REPORTABLE

IN THE SUPREME COURT OF INDIA

CIVIL ORIGINAL JURISDICTION

WRIT PETITION (CIVIL) NO.82 OF 2011

T.S.R. Subramanian & Ors.

Versus
Union of India & Ors.

WITH
WRIT PETITION (CIVIL) NO.234 OF 2011

RELEVANT PARAGRAPHS

30. We notice, at present the civil servants are not having stability of tenure, particularly in the State Governments where transfers and postings are made frequently, at the whims and fancies of the executive head for political and other considerations and not in public interest. The necessity of minimum tenure has been endorsed and implemented by the Union Government. In fact, we notice, almost 13 States have accepted the necessity of a minimum tenure for civil servants. Fixed minimum tenure would not only enable the civil servants to achieve their professional targets, but also help them to function as effective instruments of public policy. Repeated shuffling/transfer of the officers is deleterious to good governance. Minimum assured service tenure ensures efficient service delivery and also increased efficiency. They can also prioritize various social and economic measures intended to implement for the poor and marginalized sections of the society.

31. We, therefore, direct the Union State Governments and Union Territories to issue appropriate directions to secure providing of minimum tenure of service to various civil servants, within a period of three months.

32. We have extensively referred to the recommendations of the Hota Committee, 2004 and Santhanam Committee Report and those reports have highlighted the necessity of recording instructions and  directions by public servants. We notice that much of the deterioration of the standards of probity and accountability with the civil servants is due to the political influence or persons purporting to represent those who are in authority. Santhanam Committee on Prevention of Corruption, 1962 has recommended that there should be a system of keeping some sort of records in such situations. Rule 3(3)(iii) of the All India Service Rules specifically requires that all orders from superior officers shall ordinarily be in writing. Where in exceptional circumstances, action has to be taken on the basis of oral directions, it is mandatory for the officer superior to confirm the same in writing. The civil servant, in turn, who has received such information, is required to seek confirmation of the directions in writing as early as possible and it is the duty of the officer superior to confirm the direction in writing.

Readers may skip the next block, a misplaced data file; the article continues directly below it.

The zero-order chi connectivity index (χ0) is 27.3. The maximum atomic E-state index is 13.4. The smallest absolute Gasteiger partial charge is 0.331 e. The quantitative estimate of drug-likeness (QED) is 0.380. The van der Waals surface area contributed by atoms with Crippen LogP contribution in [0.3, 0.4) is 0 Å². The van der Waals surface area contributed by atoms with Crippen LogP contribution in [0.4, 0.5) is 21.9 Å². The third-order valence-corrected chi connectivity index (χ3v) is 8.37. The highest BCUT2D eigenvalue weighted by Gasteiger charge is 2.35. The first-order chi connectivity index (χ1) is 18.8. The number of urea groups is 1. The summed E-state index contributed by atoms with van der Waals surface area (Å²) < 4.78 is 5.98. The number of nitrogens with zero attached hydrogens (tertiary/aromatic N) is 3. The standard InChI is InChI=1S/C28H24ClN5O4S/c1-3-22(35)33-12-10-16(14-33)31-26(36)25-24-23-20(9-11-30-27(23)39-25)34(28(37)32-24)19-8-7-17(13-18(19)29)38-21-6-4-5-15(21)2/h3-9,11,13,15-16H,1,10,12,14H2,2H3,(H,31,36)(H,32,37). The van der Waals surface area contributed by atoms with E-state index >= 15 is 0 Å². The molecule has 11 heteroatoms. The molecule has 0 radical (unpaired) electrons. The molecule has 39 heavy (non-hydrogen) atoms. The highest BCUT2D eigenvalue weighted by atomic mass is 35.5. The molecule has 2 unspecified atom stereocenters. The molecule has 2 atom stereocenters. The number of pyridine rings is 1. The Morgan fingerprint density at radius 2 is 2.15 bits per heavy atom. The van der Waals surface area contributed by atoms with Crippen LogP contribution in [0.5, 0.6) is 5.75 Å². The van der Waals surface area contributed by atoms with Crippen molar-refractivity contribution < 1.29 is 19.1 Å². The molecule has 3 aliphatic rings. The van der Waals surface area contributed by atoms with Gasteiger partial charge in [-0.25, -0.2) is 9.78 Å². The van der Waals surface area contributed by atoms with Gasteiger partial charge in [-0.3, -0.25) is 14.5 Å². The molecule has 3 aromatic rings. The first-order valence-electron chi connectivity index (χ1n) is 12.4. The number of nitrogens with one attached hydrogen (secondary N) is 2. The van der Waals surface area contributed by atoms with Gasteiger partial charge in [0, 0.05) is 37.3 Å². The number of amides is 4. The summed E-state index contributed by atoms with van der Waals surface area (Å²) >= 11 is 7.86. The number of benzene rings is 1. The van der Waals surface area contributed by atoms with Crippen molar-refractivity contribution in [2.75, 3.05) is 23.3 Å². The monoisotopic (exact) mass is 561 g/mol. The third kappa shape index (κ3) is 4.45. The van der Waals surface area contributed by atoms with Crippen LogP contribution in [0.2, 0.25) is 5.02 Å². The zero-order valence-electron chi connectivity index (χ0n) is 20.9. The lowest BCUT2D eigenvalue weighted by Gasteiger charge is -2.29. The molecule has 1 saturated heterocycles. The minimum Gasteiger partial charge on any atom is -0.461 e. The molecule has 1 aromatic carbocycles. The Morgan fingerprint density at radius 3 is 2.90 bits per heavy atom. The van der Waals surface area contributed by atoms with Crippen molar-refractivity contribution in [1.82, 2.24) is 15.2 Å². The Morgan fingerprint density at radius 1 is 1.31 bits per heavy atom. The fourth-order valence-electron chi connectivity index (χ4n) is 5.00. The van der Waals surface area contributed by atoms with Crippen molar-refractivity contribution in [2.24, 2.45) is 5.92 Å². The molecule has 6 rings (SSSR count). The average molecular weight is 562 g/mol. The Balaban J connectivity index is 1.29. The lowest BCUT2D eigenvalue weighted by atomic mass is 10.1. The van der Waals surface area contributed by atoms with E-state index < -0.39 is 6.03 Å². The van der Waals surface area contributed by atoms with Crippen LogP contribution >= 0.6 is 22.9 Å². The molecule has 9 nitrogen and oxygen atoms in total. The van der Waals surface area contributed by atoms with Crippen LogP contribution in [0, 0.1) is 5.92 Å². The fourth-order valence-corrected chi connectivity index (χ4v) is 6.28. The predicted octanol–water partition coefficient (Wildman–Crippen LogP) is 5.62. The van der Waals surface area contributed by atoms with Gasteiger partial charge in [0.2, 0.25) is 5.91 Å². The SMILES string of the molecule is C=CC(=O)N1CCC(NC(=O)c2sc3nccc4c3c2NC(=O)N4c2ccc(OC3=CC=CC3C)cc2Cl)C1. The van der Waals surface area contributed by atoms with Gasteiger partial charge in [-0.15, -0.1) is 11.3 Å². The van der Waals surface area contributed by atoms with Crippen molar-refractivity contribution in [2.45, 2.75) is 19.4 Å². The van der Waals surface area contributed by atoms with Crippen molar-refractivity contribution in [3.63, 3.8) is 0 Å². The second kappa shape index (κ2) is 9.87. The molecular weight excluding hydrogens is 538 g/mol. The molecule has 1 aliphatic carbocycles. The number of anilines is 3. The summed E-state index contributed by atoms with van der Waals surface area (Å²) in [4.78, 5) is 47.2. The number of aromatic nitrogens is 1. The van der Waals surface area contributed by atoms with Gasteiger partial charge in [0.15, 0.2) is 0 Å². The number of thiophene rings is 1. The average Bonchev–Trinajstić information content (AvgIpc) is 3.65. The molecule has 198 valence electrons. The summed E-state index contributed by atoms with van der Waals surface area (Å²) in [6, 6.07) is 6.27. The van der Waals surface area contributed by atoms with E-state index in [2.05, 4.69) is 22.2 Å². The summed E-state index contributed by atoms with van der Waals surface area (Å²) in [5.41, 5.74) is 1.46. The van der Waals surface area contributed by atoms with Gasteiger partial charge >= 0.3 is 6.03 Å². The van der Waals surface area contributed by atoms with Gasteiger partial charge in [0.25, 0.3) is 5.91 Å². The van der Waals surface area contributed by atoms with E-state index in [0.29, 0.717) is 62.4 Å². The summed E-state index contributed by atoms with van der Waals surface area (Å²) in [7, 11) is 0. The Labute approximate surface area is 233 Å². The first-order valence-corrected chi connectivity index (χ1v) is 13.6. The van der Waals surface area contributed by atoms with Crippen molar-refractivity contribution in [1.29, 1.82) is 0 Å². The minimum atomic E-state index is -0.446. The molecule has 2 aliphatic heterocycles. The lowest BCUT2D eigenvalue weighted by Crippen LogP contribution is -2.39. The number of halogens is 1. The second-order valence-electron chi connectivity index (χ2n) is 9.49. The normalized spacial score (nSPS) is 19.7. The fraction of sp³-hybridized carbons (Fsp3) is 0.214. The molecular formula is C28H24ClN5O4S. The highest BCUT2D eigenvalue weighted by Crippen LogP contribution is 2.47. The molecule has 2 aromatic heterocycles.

33. We are of the view that the civil servants cannot function on the basis of verbal or oral instructions, orders, suggestions, proposals, etc. and they must also be protected against wrongful and arbitrary pressure exerted by the administrative superiors, political executive, business and other vested interests. Further, civil servants shall also not have any vested interests. Resultantly, there must be some records to demonstrate how the civil servant has acted, if the decision is not his, but if he is acting on the oral directions, instructions, he should record such directions in the file. If the civil servant is acting on oral directions or dictation of anybody, he will be taking a risk, because he cannot later take up the stand, the decision was in fact not his own.Recording of instructions, directions is, therefore, necessary for fixing responsibility and ensure accountability in the functioning of civil servants and to uphold institutional integrity.

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